Circling Around

Soon after my competition season ended on March 31, I set off for a two-week business school program followed by a month-long trip that took me to four countries across nine time zones. It wasn’t a particularly restful break, but as you may recall I was not planning a break but rather a retirement!

I put the planning on hold in November so I could focus on the present. In my experience it’s almost impossible to simultaneously succeed at your job and evaluate whether or not to continue doing it. I wanted to give myself the greatest chance for success in my final season of biathlon.

Before I knew it, my “one more year just for fun” was over and I was back in Lake Placid quietly going through withdrawal, coming off a winter-long high. Everything had gone way better than I expected! The first seven years of my professional athletic career were so tedious that I had lost touch with the fun that motivated me to pursue it in the first place. “One more year just for fun” was such an unlikely aspiration that I never even considered what I would do if it actually was fun.

This year showed me that you can’t plan for everything. I did not expect to be one of the most-improved athletes on the World Cup, or to earn enough money to call this a “real job.” My body did incredible things for me every week that I didn’t know were possible. My work on the IBU Athletes’ Committee and Executive Board gave me the outlet for altruism I had longed for in this selfish pursuit, while introducing me to new friends who became the support community I previously lacked on the road. With my new coach, I learned and laughed every day. Our team environment was more inclusive and supportive than before, and our women’s program thrived as a result. I had great results last winter but more importantly I had a blast. When I think about all that, I am more motivated than ever to continue my biathlon career.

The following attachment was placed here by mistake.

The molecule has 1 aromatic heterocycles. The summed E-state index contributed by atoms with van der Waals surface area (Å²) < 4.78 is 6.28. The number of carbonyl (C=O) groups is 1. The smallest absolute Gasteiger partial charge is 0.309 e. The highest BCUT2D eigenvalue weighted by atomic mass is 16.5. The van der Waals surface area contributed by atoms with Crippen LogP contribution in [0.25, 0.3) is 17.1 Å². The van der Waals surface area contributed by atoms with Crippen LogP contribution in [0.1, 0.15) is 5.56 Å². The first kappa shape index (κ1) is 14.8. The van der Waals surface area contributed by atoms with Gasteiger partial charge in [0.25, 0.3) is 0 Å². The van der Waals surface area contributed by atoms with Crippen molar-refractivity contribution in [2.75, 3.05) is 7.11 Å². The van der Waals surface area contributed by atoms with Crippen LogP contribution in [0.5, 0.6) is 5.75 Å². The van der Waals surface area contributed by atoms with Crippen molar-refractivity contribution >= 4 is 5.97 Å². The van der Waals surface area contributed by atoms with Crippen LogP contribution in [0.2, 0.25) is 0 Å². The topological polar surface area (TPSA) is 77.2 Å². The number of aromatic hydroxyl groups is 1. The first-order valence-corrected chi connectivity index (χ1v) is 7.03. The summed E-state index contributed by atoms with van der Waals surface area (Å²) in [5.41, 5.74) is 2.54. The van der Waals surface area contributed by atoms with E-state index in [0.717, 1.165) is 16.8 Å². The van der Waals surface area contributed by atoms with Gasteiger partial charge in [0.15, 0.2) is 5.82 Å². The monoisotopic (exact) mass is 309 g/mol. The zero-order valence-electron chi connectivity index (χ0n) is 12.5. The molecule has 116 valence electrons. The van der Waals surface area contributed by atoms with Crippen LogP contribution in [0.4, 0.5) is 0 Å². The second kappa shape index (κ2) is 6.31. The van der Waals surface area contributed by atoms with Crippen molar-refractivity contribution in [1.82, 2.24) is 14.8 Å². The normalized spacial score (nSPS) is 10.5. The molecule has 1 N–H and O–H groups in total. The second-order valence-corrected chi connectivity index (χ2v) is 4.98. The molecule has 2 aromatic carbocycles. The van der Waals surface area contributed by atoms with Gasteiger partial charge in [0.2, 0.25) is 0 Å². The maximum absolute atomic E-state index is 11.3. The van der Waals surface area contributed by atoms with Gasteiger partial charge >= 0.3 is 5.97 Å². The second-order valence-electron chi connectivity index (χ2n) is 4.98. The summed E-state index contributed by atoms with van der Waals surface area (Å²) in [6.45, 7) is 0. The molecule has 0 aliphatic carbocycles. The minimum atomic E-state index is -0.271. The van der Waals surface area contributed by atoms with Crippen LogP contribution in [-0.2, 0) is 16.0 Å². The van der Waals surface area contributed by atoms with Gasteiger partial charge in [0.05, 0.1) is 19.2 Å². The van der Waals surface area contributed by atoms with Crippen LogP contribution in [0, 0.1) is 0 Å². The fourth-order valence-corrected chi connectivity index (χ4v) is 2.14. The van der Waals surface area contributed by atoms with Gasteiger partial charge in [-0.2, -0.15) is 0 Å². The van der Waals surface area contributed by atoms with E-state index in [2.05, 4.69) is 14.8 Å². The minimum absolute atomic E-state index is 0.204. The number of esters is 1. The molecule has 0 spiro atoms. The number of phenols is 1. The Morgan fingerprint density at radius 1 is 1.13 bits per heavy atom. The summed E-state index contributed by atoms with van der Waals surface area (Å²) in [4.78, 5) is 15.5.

That being said, I was very much at peace with my decision to move on. Remember when I threw my rollerskis in the trashcan in November? It felt so good. I said goodbye to a lot of things last year that I am reluctant to greet again. Perhaps my greatest source of distress is the incompatibility between my biathlon career and my relationship. Opting for 250 travel days is a choice that gets harder to make every year.

But if I think about next winter… about snowflakes starting to fall in late October, packing my suitcase in the darkness of November, feeling my body sharpen into form, filling my lungs with cold air, wearing a USA uniform, waiting at the starting line, hitting targets, flying on skis, waving to fans… I am so, so, so excited. 

Our team’s sports psychologist offers a great analogy for how to approach retirement: it’s like landing a plane. You have to plan ahead– you don’t want to just drop out of the sky– but as you make your final approach, you can always pull up the landing gear and circle around again.

Last year when I was wavering, I took my brother Graham’s advice which was, “Real life is the pits; you gotta keep the dream alive!” As I contemplated a transition to “real life” this spring, I thought to myself, “I want a job where I can be active and outside, where every day is different, I can use my language skills to connect with people from around the world, represent my country, travel, work as part of a team… and as a bonus I would like to do some kind of live performance.”

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It’s a good feeling to know you are doing exactly what you should be doing! This year Graham said, “Make them claw your ski career from your dead hands.” I don’t know if I’ll go that far, but for now I am circling around.